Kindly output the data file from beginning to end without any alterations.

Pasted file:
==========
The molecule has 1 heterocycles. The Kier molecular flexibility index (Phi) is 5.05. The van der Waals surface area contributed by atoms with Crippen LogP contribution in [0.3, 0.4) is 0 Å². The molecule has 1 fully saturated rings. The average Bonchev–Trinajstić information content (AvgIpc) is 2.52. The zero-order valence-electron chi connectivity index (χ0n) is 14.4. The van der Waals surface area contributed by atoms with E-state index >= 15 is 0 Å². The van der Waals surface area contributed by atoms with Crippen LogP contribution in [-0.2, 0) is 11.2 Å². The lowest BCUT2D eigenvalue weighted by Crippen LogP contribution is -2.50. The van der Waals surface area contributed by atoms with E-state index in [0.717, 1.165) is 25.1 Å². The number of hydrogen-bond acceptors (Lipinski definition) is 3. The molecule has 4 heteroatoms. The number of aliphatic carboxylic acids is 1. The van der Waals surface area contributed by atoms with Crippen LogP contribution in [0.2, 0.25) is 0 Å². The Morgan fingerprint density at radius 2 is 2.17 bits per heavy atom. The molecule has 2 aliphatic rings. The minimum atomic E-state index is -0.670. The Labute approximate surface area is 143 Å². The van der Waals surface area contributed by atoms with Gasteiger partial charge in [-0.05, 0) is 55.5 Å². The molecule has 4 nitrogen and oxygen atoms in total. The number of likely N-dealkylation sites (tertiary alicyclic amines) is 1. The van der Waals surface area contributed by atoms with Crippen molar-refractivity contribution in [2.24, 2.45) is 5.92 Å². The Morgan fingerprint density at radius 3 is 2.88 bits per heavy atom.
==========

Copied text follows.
The molecule has 1 heterocycles. The Kier molecular flexibility index (Phi) is 5.05. The van der Waals surface area contributed by atoms with Crippen LogP contribution in [0.3, 0.4) is 0 Å². The molecule has 1 fully saturated rings. The average Bonchev–Trinajstić information content (AvgIpc) is 2.52. The zero-order valence-electron chi connectivity index (χ0n) is 14.4. The van der Waals surface area contributed by atoms with E-state index >= 15 is 0 Å². The van der Waals surface area contributed by atoms with Crippen LogP contribution in [-0.2, 0) is 11.2 Å². The lowest BCUT2D eigenvalue weighted by Crippen LogP contribution is -2.50. The van der Waals surface area contributed by atoms with E-state index in [0.717, 1.165) is 25.1 Å². The number of hydrogen-bond acceptors (Lipinski definition) is 3. The molecule has 4 heteroatoms. The number of aliphatic carboxylic acids is 1. The van der Waals surface area contributed by atoms with Crippen LogP contribution in [0.2, 0.25) is 0 Å². The Morgan fingerprint density at radius 2 is 2.17 bits per heavy atom. The molecule has 2 aliphatic rings. The minimum atomic E-state index is -0.670. The Labute approximate surface area is 143 Å². The van der Waals surface area contributed by atoms with Gasteiger partial charge in [-0.05, 0) is 55.5 Å². The molecule has 4 nitrogen and oxygen atoms in total. The number of likely N-dealkylation sites (tertiary alicyclic amines) is 1. The van der Waals surface area contributed by atoms with Crippen molar-refractivity contribution in [2.24, 2.45) is 5.92 Å². The Morgan fingerprint density at radius 3 is 2.88 bits per heavy atom.